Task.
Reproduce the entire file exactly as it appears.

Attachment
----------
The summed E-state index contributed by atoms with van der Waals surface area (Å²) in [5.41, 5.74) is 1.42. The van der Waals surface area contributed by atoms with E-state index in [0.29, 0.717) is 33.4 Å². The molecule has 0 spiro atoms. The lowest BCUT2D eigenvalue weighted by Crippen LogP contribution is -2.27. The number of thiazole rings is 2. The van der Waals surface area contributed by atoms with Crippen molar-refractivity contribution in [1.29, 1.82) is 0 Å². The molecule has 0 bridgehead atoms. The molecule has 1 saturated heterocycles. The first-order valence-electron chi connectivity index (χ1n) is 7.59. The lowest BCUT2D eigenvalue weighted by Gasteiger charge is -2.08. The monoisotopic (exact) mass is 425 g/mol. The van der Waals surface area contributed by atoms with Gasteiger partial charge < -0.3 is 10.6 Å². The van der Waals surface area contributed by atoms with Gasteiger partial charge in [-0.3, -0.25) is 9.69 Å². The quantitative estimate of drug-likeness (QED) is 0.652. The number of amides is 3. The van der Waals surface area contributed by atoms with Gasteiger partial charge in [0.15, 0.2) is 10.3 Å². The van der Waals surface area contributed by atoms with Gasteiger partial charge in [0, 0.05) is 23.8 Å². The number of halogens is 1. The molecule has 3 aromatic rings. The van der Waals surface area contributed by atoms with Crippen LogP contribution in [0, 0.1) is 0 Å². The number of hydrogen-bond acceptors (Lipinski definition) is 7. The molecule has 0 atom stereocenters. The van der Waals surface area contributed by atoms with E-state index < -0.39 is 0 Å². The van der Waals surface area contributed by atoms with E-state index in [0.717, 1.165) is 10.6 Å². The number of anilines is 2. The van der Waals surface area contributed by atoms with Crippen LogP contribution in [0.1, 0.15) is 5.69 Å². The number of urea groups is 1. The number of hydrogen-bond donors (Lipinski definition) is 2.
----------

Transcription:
The summed E-state index contributed by atoms with van der Waals surface area (Å²) in [5.41, 5.74) is 1.42. The van der Waals surface area contributed by atoms with E-state index in [0.29, 0.717) is 33.4 Å². The molecule has 0 spiro atoms. The lowest BCUT2D eigenvalue weighted by Crippen LogP contribution is -2.27. The number of thiazole rings is 2. The van der Waals surface area contributed by atoms with Crippen molar-refractivity contribution in [1.29, 1.82) is 0 Å². The molecule has 0 bridgehead atoms. The molecule has 1 saturated heterocycles. The first-order valence-electron chi connectivity index (χ1n) is 7.59. The lowest BCUT2D eigenvalue weighted by Gasteiger charge is -2.08. The monoisotopic (exact) mass is 425 g/mol. The van der Waals surface area contributed by atoms with Gasteiger partial charge < -0.3 is 10.6 Å². The van der Waals surface area contributed by atoms with Gasteiger partial charge in [-0.3, -0.25) is 9.69 Å². The quantitative estimate of drug-likeness (QED) is 0.652. The number of amides is 3. The van der Waals surface area contributed by atoms with Gasteiger partial charge in [0.15, 0.2) is 10.3 Å². The van der Waals surface area contributed by atoms with Gasteiger partial charge in [0, 0.05) is 23.8 Å². The number of halogens is 1. The molecule has 3 aromatic rings. The van der Waals surface area contributed by atoms with Crippen LogP contribution in [0, 0.1) is 0 Å². The number of hydrogen-bond acceptors (Lipinski definition) is 7. The molecule has 0 atom stereocenters. The van der Waals surface area contributed by atoms with E-state index < -0.39 is 0 Å². The van der Waals surface area contributed by atoms with E-state index in [0.717, 1.165) is 10.6 Å². The number of anilines is 2. The van der Waals surface area contributed by atoms with Crippen LogP contribution in [0.1, 0.15) is 5.69 Å². The number of urea groups is 1. The number of hydrogen-bond donors (Lipinski definition) is 2.